There are 1,440 minutes in a standard 24-hour day. The average conversation lasts between two and 20 of those. With the potentiality to start and end over 72 individual chats in a day, the question grows elusive: why the everliving f*** would you choose the 30 minutes in which an acoustic performance you willingly entered unfolds? Did you not come here to watch live music? It's selfish, obnoxious, disrespectful to the artist and, above all, just really goddamn annoying. Trust us, literally no sane person gives one fifth of a f*** that you haven't seen your friend in, "Like, forever man!" Go outside. Wait until the set ends. Do absolutely anything other than screw up everyone else's night by making shrill, vapid small talk while someone far more talented than you'll ever be creates literal art in front of your eyes.
The skin-crawling sound of such grating ignorance muddied an otherwise captivating solo set from The Peep Tempel
frontman Blake Scott. It completely destroyed the atmosphere, as if some punters were actively seeking to tarnish his performance; petty revenge for some unspeakable act the rest of us were unbeknown to.
But all ranting aside, Scott's set was otherworldly. Washed over in a deep red glaze, the Melbourne poet-punk spent
the majority of his set with eyes clenched shut and acoustic clenched tight; with every rootsy strum and raspy, alcoholic yell he seemed to slip further and further into another world, only snapping back to reality to thank fans and whip banter before doing it all again. And though the searing energy of a Peep Tempel show was lost, the passion and intensity were both fully intact – if not magnified by the intimacy of the stripped-back atmosphere. With no drums or extra cords
to push them over the edge, songs bubbled with a fierce tension: Scott's warm acoustic tones held back the Tempel's usual heaviness, but there was always an underlying feeling that the tunes at hand were powerful and huge. Scott's solo show is a must for any Peep Tempel fan, but really, it's also a must for any fan of smoky, scuzzy acoustic alt-rock.
Perhaps the most cogent gauge of Paul Dempsey's impact is that somehow, against all possible and probable odds, he managed to have the noisiest crowd Sydney might ever have witnessed hush to a whisper upon entrance. To an intro of Bob Dylan's "Ballad Of A Thin Man", the Something For Kate frontman and his four-piece backing act sauntered calmly onstage, cheers and hollers flooding the packed room before the set gently kicked off with the slow-burning "Bird In A Basement". Despite the stage being cluttered with profoundly talented artists, the sharpintimacy of the Everything Is True cut carried itself strongly across the remaining two-hour showcase. There felt like a true one-on-one connection between Dempsey and the audience – albeit one set to a stunningly opulent soundtrack.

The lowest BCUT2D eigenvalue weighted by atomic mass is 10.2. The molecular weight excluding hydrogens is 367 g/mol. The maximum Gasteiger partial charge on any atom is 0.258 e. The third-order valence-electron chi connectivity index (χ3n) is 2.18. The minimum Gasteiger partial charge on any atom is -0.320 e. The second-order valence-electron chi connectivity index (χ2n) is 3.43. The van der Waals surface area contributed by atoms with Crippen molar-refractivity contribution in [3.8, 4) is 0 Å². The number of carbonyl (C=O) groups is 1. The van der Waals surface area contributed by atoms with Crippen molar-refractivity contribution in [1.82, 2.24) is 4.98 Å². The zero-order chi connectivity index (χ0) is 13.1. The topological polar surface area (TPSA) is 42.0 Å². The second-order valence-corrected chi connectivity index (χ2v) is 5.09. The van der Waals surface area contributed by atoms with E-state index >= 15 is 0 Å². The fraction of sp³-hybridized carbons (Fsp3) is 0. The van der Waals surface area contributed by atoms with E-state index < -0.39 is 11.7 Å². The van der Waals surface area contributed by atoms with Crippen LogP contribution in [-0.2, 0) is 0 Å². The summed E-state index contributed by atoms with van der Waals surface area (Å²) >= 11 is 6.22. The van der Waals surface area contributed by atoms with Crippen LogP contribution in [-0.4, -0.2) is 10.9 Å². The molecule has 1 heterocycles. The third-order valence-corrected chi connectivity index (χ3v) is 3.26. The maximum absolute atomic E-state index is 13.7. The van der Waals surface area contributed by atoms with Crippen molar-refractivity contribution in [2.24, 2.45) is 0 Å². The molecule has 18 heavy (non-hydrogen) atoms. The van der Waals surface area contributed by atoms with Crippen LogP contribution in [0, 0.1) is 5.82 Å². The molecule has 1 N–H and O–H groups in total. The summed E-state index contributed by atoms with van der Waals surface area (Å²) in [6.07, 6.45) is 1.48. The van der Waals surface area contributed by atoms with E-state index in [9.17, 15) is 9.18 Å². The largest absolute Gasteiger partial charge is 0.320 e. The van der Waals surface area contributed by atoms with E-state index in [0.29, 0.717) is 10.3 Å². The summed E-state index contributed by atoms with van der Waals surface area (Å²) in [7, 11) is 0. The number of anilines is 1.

Even though it's his name on the poster, Dempsey was quick to ensure the spotlight was shared equally amongst his peers. To his left stood the ebullient Olivia Bartley, who switched – often times within the same song – between the mic, a guitar, two keyboards, a tambourine, and basically whatever else she could find lying around onstage. She was equally as crucial to the fold as Dempsey: when the frontman strummed tenderly on an acoustic, Bartley's tight electric noodling brought the mix a worthy acidic bite. Too, the contrast between her bright, airy vocal melodies and Dempsey's thick, impassioned cries was downright intense. They hit a joint peak at the set's midpoint with a fiery cover of
Fleetwood Mac's "The Chain" – which, might we add, is a track made 100 times more poignant with Dempsey's faint (but wholly distinct) Australian accent. Good shit.
The band was rounded out with Adrian Stoyles on guitar and keys, Pat Bourke on bass and Shannon Vanderwertt on drums. As a quintet, the band brought Dempsey's solo material to life with more grendeur and spirit than often shown on record; cold keys lent otherwise dreary numbers a glassy brightness, rumbling bass searing against Dempsey's jangly riffs while soft drums wrapped it all up in a neat little bow.
With a 21-song setlist notching cuts from both his '09 debut (Everything Is True) and last year's acclaimed Strange Loop, the band swerved through a novel's worth of sonic twists and turns. The gorgeous melancholy of "Lifetime Supply" was instantly swept away by the buoyant fortitude of "We'll Never Work In This Town Again"; where "Take Us
To Your Leader" was a soft and heartfelt jam, "Morningless" was sublimely enormous in response. Five minute songs fizzled by in what felt like mere seconds, making every soul-melting moment count. And speaking of such, there was one particular moment where Dempsey's voice cracked on the quiet bridge of an emotional song (the title evades us).
It was a tiny – and admittedly, likely unintentional – thing, but in context it added a wealth of personality to the song.
Dempsey's famed banter, too, was as sharp as it's ever been: "I didn't realise it at the time, but this song is about Donald Trump," he quipped to open the topically ruthless, sonically transcendent "Out The Airlock". "More specifically, all the things I fantasise happening to Donald Trump." The witty retorts to frequent declarations of, "I love you Paul!" (generally from burly, masculine voices) never got old, either. Between the ambitious breadth of Dempsey's songs and the laidback spark of his personality, the show was consistently engaging, fun and laden in breathtaking talent. All that's needed now is the live album to immortalise it.